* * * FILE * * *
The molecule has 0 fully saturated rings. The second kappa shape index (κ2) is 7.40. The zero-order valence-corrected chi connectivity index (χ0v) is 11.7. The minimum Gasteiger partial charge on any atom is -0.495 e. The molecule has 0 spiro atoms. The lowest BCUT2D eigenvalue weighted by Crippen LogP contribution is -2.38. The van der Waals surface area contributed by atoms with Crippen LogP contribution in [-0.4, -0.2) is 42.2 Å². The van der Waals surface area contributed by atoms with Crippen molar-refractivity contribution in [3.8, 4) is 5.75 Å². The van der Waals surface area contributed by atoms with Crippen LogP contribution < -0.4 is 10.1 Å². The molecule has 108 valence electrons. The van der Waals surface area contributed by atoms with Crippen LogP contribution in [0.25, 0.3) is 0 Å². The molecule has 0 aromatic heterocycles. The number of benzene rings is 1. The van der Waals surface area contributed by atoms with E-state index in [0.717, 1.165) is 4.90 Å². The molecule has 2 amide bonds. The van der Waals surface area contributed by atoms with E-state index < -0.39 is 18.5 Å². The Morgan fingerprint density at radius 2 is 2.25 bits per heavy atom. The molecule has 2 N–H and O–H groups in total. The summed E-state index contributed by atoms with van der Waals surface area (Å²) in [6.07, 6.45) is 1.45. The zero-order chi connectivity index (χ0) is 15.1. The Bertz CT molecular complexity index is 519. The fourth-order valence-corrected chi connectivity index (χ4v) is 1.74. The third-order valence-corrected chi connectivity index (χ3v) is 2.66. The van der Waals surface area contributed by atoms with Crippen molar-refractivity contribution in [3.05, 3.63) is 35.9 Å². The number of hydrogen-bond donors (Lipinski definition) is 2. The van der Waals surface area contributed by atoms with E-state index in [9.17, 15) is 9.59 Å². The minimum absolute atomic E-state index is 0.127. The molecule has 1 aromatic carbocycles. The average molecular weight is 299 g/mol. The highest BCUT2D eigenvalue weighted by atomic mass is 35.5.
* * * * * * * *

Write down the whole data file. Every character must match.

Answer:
The molecule has 0 fully saturated rings. The second kappa shape index (κ2) is 7.40. The zero-order valence-corrected chi connectivity index (χ0v) is 11.7. The minimum Gasteiger partial charge on any atom is -0.495 e. The molecule has 0 spiro atoms. The lowest BCUT2D eigenvalue weighted by Crippen LogP contribution is -2.38. The van der Waals surface area contributed by atoms with Crippen LogP contribution in [-0.4, -0.2) is 42.2 Å². The van der Waals surface area contributed by atoms with Crippen molar-refractivity contribution in [3.8, 4) is 5.75 Å². The van der Waals surface area contributed by atoms with Crippen LogP contribution < -0.4 is 10.1 Å². The molecule has 108 valence electrons. The van der Waals surface area contributed by atoms with Crippen LogP contribution in [0.25, 0.3) is 0 Å². The molecule has 0 aromatic heterocycles. The number of benzene rings is 1. The van der Waals surface area contributed by atoms with E-state index in [0.717, 1.165) is 4.90 Å². The molecule has 2 amide bonds. The van der Waals surface area contributed by atoms with E-state index < -0.39 is 18.5 Å². The Morgan fingerprint density at radius 2 is 2.25 bits per heavy atom. The molecule has 2 N–H and O–H groups in total. The summed E-state index contributed by atoms with van der Waals surface area (Å²) in [6.07, 6.45) is 1.45. The zero-order chi connectivity index (χ0) is 15.1. The Bertz CT molecular complexity index is 519. The fourth-order valence-corrected chi connectivity index (χ4v) is 1.74. The third-order valence-corrected chi connectivity index (χ3v) is 2.66. The van der Waals surface area contributed by atoms with Crippen molar-refractivity contribution in [3.05, 3.63) is 35.9 Å². The number of hydrogen-bond donors (Lipinski definition) is 2. The van der Waals surface area contributed by atoms with E-state index in [9.17, 15) is 9.59 Å². The minimum absolute atomic E-state index is 0.127. The molecule has 1 aromatic carbocycles. The average molecular weight is 299 g/mol. The highest BCUT2D eigenvalue weighted by atomic mass is 35.5.